N.Y. (WETM) – Thanksgiving is right around the corner, and the New York State Department of Agriculture and Markets and the New York State Department of Health are reminding those who are cooking this year to familiarize themselves with the precautions they can take to prevent foodborne illness.
In order to prevent illness at your holiday meal, proper food safety is key. Here are some tips to become familiar with before you begin cooking this year.
Tip 1: Don’t wash the turkey.
Washing the turkey can cause bacteria to spread up to three feet away due to water likely splashing onto clean counters, cutting boards, sink handles and more.
It is recommended to cook the turkey to 165 degrees Fahrenheit through baking, broiling, boiling, frying or grilling. This temperature will kill any bacteria that may be present, making washing the meat unnecessary.
Tip 2: Use the refrigerator, the cold-water method or the microwave to defrost a frozen turkey.
There are three different ways that you can defrost a turkey safely. These three methods include the refrigerator, in cold water or in the microwave oven.
Thawing food in the refrigerator is the safest method, as the turkey will defrost at a consistent and safe temperature. This will take 24 hours for every five pounds of weight for a turkey. To thaw in cold water, the turkey must be submerged in its original wrapper in cold tap water that is changed every 30 minutes. Microwave defrosting is dependent on the microwave’s owner’s manual. Cold water and microwave thawing can also be used if the turkey did not entirely defrost in the refrigerator.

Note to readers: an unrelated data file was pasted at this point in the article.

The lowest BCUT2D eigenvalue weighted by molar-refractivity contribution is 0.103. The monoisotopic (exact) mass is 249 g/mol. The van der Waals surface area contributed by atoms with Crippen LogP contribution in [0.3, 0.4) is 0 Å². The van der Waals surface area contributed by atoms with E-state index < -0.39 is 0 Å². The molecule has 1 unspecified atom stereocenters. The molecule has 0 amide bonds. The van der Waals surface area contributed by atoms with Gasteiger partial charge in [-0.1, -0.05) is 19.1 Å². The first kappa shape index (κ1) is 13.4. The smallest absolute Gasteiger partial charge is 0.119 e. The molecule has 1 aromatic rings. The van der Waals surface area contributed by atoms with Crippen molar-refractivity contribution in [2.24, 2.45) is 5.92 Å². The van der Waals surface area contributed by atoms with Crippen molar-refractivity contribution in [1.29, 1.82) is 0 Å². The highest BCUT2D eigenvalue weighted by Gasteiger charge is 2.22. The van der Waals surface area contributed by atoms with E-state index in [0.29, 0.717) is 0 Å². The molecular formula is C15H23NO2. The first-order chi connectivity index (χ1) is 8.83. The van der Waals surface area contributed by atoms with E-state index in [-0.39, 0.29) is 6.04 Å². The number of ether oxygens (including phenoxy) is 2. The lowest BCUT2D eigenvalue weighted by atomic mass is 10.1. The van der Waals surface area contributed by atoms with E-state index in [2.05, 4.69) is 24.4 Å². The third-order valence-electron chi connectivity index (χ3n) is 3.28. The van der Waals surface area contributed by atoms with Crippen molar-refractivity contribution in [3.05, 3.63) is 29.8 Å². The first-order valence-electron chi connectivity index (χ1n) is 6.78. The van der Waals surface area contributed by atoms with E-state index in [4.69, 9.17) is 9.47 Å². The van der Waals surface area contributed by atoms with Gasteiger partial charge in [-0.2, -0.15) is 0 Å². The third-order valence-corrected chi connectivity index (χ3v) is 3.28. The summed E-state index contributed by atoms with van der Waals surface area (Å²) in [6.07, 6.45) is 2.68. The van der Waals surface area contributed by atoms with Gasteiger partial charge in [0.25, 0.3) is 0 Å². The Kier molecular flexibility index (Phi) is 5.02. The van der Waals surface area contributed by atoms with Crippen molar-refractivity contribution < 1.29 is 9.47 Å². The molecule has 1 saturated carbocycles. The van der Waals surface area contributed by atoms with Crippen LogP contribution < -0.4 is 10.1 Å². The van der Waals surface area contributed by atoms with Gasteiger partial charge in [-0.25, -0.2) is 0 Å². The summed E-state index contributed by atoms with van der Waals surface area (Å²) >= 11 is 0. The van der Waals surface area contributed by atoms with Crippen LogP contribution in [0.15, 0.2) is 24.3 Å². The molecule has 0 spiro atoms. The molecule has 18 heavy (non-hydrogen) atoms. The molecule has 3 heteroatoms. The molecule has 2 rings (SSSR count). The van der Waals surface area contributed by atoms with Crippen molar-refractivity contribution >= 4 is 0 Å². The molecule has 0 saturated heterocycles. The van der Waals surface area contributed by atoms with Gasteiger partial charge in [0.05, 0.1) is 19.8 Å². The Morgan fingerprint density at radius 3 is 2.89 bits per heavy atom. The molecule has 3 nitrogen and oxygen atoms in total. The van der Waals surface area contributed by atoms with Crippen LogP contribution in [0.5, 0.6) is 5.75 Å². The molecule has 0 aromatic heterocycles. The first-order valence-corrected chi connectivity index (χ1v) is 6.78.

Tip 3: Use a meat thermometer.
The only way to ensure that a turkey is cooked is to check its internal temperature with a food thermometer.
A whole turkey should be checked in the following locations: the innermost part of the thigh, the innermost part of the wing and the thickest part of the breast. The thermometer should read at least 165 degrees Fahrenheit in these places.
Tip 4: Don’t store food outside, even if it’s cold.
Storing food outside is not safe, as both wild animals and pets can get into it and either consume or contaminate it.
Additionally, plastic food containers that are left in the sun can heat up to what is known as the “danger zone” (above 40 degrees Fahrenheit), allowing bacteria to grow. The best method for keeping leftovers at a safe temperature is in a refrigerator or a cooler with ice.
Tip 5: Turkey leftovers are good in the refrigerator for up to four days.
Cut the turkey off the bone and refrigerate it as soon as possible, but within two hours of the turkey coming out of the oven. If the leftovers won’t be used right away, put them in the freezer.
Leftovers that are put in the freezer should be packed into freezer bags or airtight containers. For the best quality, these leftovers should be used within four months to ensure that the turkey doesn’t dry out or lose flavor.